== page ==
Multidisciplinary rehabilitation

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Related information: Clinical case definitions


The panel agreed that multidisciplinary rehabilitation teams should work with people to make a plan for their rehabilitation once any symptoms had been investigated that could affect the safety of rehabilitation. Physical, psychological and psychiatric aspects of rehabilitation should be addressed, with fatigue management being a key component of this. The evidence showed that breathlessness, fatigue and ‘brain fog’ are among the most commonly reported long‑term symptoms, so support for these should be part of the person’s rehabilitation plan. See also the recommendations on multidisciplinary rehabilitation teams in Section 9.


  This content is derived from the Scottish Government's Implementation Support Note.  
Working across the extended MDT to provide tailored support for people with long-term effects of COVID-19 to manage their condition, (seeking specialist advice where appropriate), should be the cornerstone of local service provision and be reflected in local pathways which support multidisciplinary and multi-agency collaboration.
Use a multidisciplinary approach to guide rehabilitation, including physical, psychological and psychiatric aspects of management. Ensure that any symptoms that could affect the person being able to start rehabilitation safely have been investigated first. start rehabilitation safely have been investigated first. (See Section 9 for advice on the composition of multidisciplinary rehabilitation teams).


A personalised rehabilitation and management plan records the person’s needs and how they will be met. In some settings a ‘rehabilitation prescription’ may be used to capture this information. The rehabilitation prescription is held by the person and includes an individualised description of rehabilitation needs or recommendations to inform the future planning and delivery of a person’s ongoing rehabilitation. The panel recognised that some people may need additional support, such as an interpreter or advocate, in developing the rehabilitation and management plan.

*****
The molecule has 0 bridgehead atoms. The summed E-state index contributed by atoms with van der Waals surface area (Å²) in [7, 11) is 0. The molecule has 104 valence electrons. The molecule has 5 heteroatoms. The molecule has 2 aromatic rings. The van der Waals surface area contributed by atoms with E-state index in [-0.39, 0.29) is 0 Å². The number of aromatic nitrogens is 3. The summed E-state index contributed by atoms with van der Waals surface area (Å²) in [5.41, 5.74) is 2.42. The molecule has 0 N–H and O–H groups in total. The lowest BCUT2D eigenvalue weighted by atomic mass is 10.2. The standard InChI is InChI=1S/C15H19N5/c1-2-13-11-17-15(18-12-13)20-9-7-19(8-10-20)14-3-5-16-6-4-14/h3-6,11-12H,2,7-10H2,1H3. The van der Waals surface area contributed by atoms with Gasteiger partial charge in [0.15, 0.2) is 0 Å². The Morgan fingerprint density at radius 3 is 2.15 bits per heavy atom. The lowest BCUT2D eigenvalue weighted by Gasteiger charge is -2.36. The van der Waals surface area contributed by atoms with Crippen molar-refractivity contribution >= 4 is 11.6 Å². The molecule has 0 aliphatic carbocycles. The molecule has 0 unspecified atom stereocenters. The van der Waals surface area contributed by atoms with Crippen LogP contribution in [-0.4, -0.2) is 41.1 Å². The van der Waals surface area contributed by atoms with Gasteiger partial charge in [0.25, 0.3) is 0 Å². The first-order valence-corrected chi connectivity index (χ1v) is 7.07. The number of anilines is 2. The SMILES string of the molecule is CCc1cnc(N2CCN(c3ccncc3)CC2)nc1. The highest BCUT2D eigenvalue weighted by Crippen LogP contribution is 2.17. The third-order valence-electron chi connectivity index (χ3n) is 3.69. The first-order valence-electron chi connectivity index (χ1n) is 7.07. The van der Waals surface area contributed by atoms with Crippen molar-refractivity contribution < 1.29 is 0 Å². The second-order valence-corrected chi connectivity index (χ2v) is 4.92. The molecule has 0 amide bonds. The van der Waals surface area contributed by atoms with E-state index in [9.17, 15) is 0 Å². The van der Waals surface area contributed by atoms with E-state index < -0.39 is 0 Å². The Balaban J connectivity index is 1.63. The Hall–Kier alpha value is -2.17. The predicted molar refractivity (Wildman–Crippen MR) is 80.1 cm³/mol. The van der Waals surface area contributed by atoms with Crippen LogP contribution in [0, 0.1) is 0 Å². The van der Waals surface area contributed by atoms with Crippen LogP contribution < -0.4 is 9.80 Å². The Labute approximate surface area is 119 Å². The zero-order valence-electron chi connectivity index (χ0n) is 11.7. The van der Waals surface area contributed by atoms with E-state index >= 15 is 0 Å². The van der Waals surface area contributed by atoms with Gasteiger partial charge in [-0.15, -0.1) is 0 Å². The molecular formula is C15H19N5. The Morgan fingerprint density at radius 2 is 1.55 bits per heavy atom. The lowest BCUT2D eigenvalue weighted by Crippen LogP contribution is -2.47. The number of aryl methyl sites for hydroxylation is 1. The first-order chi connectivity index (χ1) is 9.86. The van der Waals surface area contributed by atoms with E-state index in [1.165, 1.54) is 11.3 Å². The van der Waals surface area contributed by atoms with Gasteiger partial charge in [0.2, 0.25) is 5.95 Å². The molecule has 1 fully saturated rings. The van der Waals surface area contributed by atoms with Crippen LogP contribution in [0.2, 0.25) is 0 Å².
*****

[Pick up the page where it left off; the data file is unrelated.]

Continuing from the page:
For the November 2021 update, the panel reviewed evidence that emphasised the fluctuating nature of ongoing symptomatic COVID-19 and post-COVID-19 syndrome. Based on this evidence, the panel agreed that it was key that a management plan should take into account that symptoms may fluctuate.


Work with the person (and their family or carers, if appropriate) to develop a personalised rehabilitation and management plan that is recorded in a rehabilitation prescription and should include:

  • areas of rehabilitation and interventions based on their assessment
  • helping the person to decide and work towards goals
  • how to manage and monitor their symptoms, taking into account that these may fluctuate, and what to do if symptoms return or change.

For people who may benefit from support during consultations, follow the recommendation on supporting access to assessment and care, including providing extra time or additional support (such as an interpreter or advocate).

Encourage people to keep a record of, or use a tracking app to monitor their goals, recovery and any changes in their symptoms (see also section 7).

Info box

Rehabilitation: a set of interventions designed to optimise functioning, health and wellbeing, and reduce disability in people with health conditions in interaction with their environment. In the context of ongoing COVID-19 symptoms, this may include providing information, education, supported self-management, peer support, symptom management strategies and physical rehabilitation. (Informed by the World Health Organization's fact sheet on rehabilitation.)


Full details of the evidence and the panel's discussion are in the evidence reviews on: